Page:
Don’t waste your time watching TED talks

Richard Saul Wurman: Founder of TED talks

Richard Saul Wurman: Founder of TED talks

Norah Armijo, Staff Writer

TED Talks reduce the idea of education to a shallow, oversimplified and conceited form of entertainment. They leave people with the essence of being educated without any of the real knowledge to show for it. They use psychological trickery to make you feel like you have learned something, when you really have not retained anything. TED Talks are an act of showmanship on par with circus performers, an exaggerated form of “Hey mom look at me!”

TED (Technology, Entertainment, and Design) was not always the uninspired and trivial production that it is today. Richard Saul Wurman founded TED in 1984 in the hopes of creating an untelevised, intellectual and professional conference to discuss the future of technology. 38 years later, the organization has grown into a $65 million monster organization, and expanded into different variations of the format with TEDx and TED-Ed.

British businessman Chris Anderson, and now owner of the TED brand, is to blame for TED’s global popularity. Anderson took over the operation in 2001, changing the format of the TED conference to be compatible with the internet ( Anderson may have been able to gain a larger audience and profit than Wurman, but in doing so TED strayed dramatically from the vision originally held for the conferences.

Richard Wurman has publicly criticized the dumbed-down and overly curated TED talks that Anderson has produced, saying that if TED wants to remain relevant, it needs to get back to its roots. “The policy was to give a speech you haven’t given before, not to rehearse it…Now every speech is edited before it goes online. Everything is rehearsed 100 times. People memorize them,” Wurman said ( He elaborates that a lot of TED talks have become far too oversimplified to ever make any real difference in the world, but what really bothers him is the atmosphere of self-promotion that is now a staple of TED. “ Part of the basic premise — the guiding principles of TED for 18 years — was not to have those people…anybody who sells a charity from the stage, who sells a product from the stage, a book from the stage; who is a CEO or a politician.”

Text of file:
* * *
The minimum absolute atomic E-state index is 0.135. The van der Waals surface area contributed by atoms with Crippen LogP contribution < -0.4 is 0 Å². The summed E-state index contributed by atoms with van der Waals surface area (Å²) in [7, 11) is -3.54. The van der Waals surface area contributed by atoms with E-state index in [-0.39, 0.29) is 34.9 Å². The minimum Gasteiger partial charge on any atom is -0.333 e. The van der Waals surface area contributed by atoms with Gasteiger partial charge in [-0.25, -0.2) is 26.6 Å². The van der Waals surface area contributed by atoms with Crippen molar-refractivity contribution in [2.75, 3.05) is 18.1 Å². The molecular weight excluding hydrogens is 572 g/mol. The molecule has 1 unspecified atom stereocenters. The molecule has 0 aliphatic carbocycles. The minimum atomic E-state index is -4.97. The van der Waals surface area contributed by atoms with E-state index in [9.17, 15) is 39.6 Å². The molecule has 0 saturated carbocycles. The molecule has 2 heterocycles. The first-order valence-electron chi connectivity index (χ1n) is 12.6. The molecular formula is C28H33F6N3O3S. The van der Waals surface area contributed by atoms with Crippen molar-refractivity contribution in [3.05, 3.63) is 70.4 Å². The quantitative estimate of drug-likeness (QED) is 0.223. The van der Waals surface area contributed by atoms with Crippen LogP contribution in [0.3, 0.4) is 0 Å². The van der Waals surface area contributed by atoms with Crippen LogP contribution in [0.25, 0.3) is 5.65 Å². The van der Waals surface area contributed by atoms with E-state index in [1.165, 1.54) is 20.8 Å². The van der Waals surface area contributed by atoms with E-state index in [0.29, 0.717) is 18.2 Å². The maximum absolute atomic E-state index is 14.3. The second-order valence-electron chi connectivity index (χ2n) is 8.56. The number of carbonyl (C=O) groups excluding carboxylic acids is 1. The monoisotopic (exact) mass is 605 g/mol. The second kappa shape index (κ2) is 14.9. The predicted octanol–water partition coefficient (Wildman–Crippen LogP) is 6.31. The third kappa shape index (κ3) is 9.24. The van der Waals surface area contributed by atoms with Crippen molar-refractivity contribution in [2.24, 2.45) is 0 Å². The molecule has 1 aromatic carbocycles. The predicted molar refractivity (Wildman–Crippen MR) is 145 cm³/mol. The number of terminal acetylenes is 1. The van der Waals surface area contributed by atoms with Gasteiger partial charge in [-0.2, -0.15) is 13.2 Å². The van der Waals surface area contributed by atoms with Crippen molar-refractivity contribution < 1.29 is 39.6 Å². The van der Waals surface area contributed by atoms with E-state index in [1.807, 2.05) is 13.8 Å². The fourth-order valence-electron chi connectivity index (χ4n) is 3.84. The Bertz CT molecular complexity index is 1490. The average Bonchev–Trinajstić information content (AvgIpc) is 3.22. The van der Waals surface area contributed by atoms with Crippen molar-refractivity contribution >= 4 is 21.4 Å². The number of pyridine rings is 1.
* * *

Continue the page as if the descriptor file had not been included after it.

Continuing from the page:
Oftentimes, TED speakers oversimplify a solution to the point of it being ridiculous. A great example of this being Amy Cuddy’s TED talk on body language in which she insinuates that all of your life’s problems might be solved with better posture, or Terry Moore’s TED talk on how to tie your shoes (which is literally just about how to tie your shoes). 

One of the worst examples of a TED talk comes from fashion designer Jessi Arrington in 2016. Not only did she completely oversimplify and disguise the topic of overconsumption, but she actually said, “ let me tell you about this CRAZY thing called a ‘thrift store’. You can buy — get this — used clothes! And they’re totally cheap. Who even knew?! Wait, poor people?” (

 That’s not to say there aren’t a few TED talks out there with real merit. One of the most popular is Ken Robinson’s argument about the importance of creativity in a changing world, citing that creativity is as important as literacy in a classroom. But did people really need to pay $10,000 a seat to hear about it? (

Some of the most brutal critiques of the TED organization ironically comes from a TED talk entitled: What’s wrong with TED talks? This debate was led by Benjamin Bratton, an American sociologist and philosophical theorist. In his TEDx talk Benjamin repeatedly called out the hypocrisy and inefficiency of TEDs programs, at one point stating “I think TED actually stands for: middlebrow megachurch infotainment.” One of Bratton’s best arguments against the TED format is the way in which TED talks often stay within a safe-zone of talking very broadly about problems and giving very broad solutions to them, without enacting any real change. TED talks are designed to trick people to pay less attention to the real issues discussed, and feel better about themselves, Bratton says “It diverts your interest, enthusiasm and outrage until it’s absorbed into this black hole of affectation.” (

TED talks cannot be justified as a suitable education resource—even their own creator thinks they are irrelevant these days! Teachers please stop forcing students to watch these faux-educational videos and look for a better teaching resource instead. Try some TED alternatives like The Moth which is a much more intimate and diverse storytelling source that focuses on real people instead of big time CEOs and politicians, or just look for videos that actually teach material like Crash Course, PBS, and Khan Academy.